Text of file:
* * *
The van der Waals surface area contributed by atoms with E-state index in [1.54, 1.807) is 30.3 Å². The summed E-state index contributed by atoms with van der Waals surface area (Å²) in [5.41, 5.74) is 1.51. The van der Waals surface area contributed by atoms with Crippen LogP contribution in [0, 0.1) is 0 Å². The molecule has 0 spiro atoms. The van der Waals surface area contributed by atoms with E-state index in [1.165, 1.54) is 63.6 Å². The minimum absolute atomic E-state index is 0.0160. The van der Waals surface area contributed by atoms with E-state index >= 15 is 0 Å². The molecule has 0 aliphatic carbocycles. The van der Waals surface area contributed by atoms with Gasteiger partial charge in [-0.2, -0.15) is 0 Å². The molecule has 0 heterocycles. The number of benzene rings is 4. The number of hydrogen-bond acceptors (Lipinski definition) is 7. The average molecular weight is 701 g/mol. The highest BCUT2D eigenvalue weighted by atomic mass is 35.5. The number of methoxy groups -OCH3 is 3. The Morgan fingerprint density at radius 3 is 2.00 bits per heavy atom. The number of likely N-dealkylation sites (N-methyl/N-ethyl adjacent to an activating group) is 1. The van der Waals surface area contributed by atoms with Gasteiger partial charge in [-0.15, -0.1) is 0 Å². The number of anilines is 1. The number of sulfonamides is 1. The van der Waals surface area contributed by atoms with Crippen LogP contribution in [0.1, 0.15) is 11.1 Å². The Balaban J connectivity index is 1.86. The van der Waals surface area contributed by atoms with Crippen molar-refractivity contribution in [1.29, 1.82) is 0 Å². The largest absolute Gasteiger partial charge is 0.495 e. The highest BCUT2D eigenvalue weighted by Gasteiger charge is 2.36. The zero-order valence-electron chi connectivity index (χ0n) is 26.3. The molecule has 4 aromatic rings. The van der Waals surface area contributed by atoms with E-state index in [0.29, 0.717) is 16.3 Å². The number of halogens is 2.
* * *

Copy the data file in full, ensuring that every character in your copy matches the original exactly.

The van der Waals surface area contributed by atoms with E-state index in [1.54, 1.807) is 30.3 Å². The summed E-state index contributed by atoms with van der Waals surface area (Å²) in [5.41, 5.74) is 1.51. The van der Waals surface area contributed by atoms with Crippen LogP contribution in [0, 0.1) is 0 Å². The molecule has 0 spiro atoms. The van der Waals surface area contributed by atoms with E-state index in [1.165, 1.54) is 63.6 Å². The minimum absolute atomic E-state index is 0.0160. The van der Waals surface area contributed by atoms with E-state index >= 15 is 0 Å². The molecule has 0 aliphatic carbocycles. The van der Waals surface area contributed by atoms with Gasteiger partial charge in [-0.2, -0.15) is 0 Å². The molecule has 0 heterocycles. The number of benzene rings is 4. The number of hydrogen-bond acceptors (Lipinski definition) is 7. The average molecular weight is 701 g/mol. The highest BCUT2D eigenvalue weighted by atomic mass is 35.5. The number of methoxy groups -OCH3 is 3. The Morgan fingerprint density at radius 3 is 2.00 bits per heavy atom. The number of likely N-dealkylation sites (N-methyl/N-ethyl adjacent to an activating group) is 1. The van der Waals surface area contributed by atoms with Gasteiger partial charge in [-0.15, -0.1) is 0 Å². The number of anilines is 1. The number of sulfonamides is 1. The van der Waals surface area contributed by atoms with Crippen LogP contribution in [0.1, 0.15) is 11.1 Å². The Balaban J connectivity index is 1.86. The van der Waals surface area contributed by atoms with Crippen molar-refractivity contribution in [1.29, 1.82) is 0 Å². The largest absolute Gasteiger partial charge is 0.495 e. The highest BCUT2D eigenvalue weighted by Gasteiger charge is 2.36. The zero-order valence-electron chi connectivity index (χ0n) is 26.3. The molecule has 4 aromatic rings. The van der Waals surface area contributed by atoms with E-state index in [0.29, 0.717) is 16.3 Å². The number of halogens is 2.